M is also for Monday...A day that I don't like one bit. I completely forgot how taxing Daily Blogging would be, I had never done it before.
M is a favorite letter of mine, and it's also a letter already done by someone else. Let's see what I have to say about it, hmm?
Mario Kart: One of the best and well-known of the Mario spin-off series of games. I've played each and every version of it except for the DS version (but I really should pick it up). I'm currently playing the Wii version and I must say, it's probably the best one they've ever done. Not only do we get the great racing and 16 new kickass tracks, but they've also brought back 16 retro stages from every past game including the infamous N64 Bowser Castle. It's long regarded as one of the best tracks in the entire series, and it deserves to be on more than one platform. There's a total of 3 Bowser Castle tracks in the game, including the 3rd version from the SNES version as well as a new, more insane version for the Wii game. Rainbow Road is back too, and just when I thought they couldn't make it more insane, amazing and annoying: they did.
Another great improvement that was brought over from Double Dash is the availability of different Karts. Unlike in past games, where the racers' weight depended on your stats, its the Kart that does it, which makes the other character's weight equal to their respective weight classes. That also means no easy balloon popping whenever Bowser slams into Toad. I loved doing that, and now it's gone! Not only are there Karts, there's bikes as well, which also have their own individual stats and whatnot. Unlike the Karts, which are more suited for the Wii Wheel, the Bikes seem to have better handling on Gamecube controllers, where the analog sticks control the steering.
Battle Mode is back too, either in classic Balloon Battle or Coin Runner, where you must collect the most coins. A plus for the Wii version is that you're split up into teams with the other available racers, meaning that friendless schlubs like me don't have to play one-sided battles anymore! Did I also mention that WiFi is here for both battle and race modes, and is actually smooth? Definitely an improvement over Brawl's "WiFi" that makes battles last 10 seconds.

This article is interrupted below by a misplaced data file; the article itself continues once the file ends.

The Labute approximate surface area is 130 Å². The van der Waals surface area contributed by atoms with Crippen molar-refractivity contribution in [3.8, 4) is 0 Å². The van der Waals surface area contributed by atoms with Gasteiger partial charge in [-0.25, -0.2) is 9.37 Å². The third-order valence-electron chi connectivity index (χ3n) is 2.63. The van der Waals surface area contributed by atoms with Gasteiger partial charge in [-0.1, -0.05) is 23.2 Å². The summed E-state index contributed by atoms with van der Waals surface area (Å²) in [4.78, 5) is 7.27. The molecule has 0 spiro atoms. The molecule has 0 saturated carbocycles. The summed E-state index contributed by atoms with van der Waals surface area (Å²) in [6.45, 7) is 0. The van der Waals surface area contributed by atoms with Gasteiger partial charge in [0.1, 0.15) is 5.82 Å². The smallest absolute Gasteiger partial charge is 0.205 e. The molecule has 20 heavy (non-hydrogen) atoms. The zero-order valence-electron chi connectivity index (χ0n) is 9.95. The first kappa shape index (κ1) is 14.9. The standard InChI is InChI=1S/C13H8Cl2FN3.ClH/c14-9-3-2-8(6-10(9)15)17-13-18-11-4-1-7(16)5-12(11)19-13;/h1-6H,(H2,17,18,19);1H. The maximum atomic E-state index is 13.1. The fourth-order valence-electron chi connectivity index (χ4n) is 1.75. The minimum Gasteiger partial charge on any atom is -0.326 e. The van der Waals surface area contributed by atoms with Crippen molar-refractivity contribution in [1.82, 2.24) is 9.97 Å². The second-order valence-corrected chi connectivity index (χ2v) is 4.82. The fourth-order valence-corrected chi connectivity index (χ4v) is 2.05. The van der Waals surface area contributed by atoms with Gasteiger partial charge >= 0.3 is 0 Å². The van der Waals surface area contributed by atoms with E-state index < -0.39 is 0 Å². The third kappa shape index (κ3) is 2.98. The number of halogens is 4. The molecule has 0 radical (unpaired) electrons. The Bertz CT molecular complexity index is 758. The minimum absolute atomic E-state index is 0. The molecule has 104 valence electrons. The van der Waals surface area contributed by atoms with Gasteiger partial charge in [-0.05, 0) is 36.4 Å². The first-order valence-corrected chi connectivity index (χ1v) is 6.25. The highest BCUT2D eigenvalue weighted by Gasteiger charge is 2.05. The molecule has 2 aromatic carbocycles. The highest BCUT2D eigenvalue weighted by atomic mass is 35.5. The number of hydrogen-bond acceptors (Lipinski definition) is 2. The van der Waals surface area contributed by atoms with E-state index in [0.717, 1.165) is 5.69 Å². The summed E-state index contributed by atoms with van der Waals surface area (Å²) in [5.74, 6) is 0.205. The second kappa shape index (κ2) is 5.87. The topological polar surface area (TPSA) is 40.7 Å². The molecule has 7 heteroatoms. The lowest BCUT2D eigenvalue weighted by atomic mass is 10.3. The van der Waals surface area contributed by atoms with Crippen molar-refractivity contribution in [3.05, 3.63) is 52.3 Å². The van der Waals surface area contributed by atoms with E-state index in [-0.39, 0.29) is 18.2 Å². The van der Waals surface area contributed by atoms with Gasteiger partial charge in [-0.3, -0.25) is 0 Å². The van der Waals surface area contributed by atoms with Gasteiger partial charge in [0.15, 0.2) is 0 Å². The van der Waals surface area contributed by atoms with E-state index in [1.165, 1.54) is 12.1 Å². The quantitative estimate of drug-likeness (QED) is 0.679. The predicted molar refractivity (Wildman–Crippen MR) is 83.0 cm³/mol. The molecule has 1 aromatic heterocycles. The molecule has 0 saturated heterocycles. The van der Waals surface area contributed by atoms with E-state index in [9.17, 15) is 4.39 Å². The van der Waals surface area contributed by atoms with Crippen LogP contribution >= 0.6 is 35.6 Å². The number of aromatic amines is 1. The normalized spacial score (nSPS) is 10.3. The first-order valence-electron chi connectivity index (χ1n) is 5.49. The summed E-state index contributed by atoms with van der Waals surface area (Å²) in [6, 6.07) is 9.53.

Then there's the roster. It has the largest one in the series' history, with 24 characters (25 if you count both Mii costumes). There are some newcomers like Baby Daisy, Funky Kong, Princess Rosalina, Dry Bowser (a skeletal Bowser), and your own Mii, as well as two characters who were left out but were in Double Dash: Petey Piranha and Paratoopa. It's a shame that they never brought back Donkey Kong Jr, or even considered including Magikoopa, who was scheduled to be in the N64 version before being bumped by Wario at the last minute. As I mentioned in the K blog, the Koopa Troopa is back and is now a lightweight, and is currently my favorite racer (it used to be Toad).
Mario Party: Another great spin-off Mario game series. It's where you play as various Nintendo characters (my favorite was Wario), move around a board game to collect Stars and coins. You played minigames after every round, and the person with the most stars won. Frankly, the series achieved perfection at Mario Party 2. The third one was decent, but it forever holds the distinction of being "Not Mario Party 2." After that, it went downhill and I gave up after the Fifth one. Seriously, why the hell did we need to be able to play as THREE Baby Bowsers and no Donkey Kong?!
As I was saying, the Second one was perfect. Despite doing away with the weight classes (which made Wario & DK the best characters), it fixed all of the problems the first one had. It got rid of those annoying 1-player minigames (that Limbo one was a total bitch), the loss of coins during 2-on-2 games if you lost them, and, most important, no more of those "rotate the control stick" games! Damn, I hated those. It got to the point where people's hands were being blistered and cut open due to spinning it so many times, so Nintendo offered Mario Party Gloves to cover up injured hands. Several of the better minigames from the first game returned or were slightly rehashed, such as Bumper Balls, Slot Car Derby, Hexagon Heat, Balloon Burst and Grab Bag. There was also the addition of items (and Item Minigames), the Bank, Duel minigames, and Battle Minigames. The Item & battle minigames were awesome and slightly difficult, while the Duel Games were unique to the stage you played on. The duel aspect would later be perfected and have a unique Duel Mode exclusive to Mario Party 3.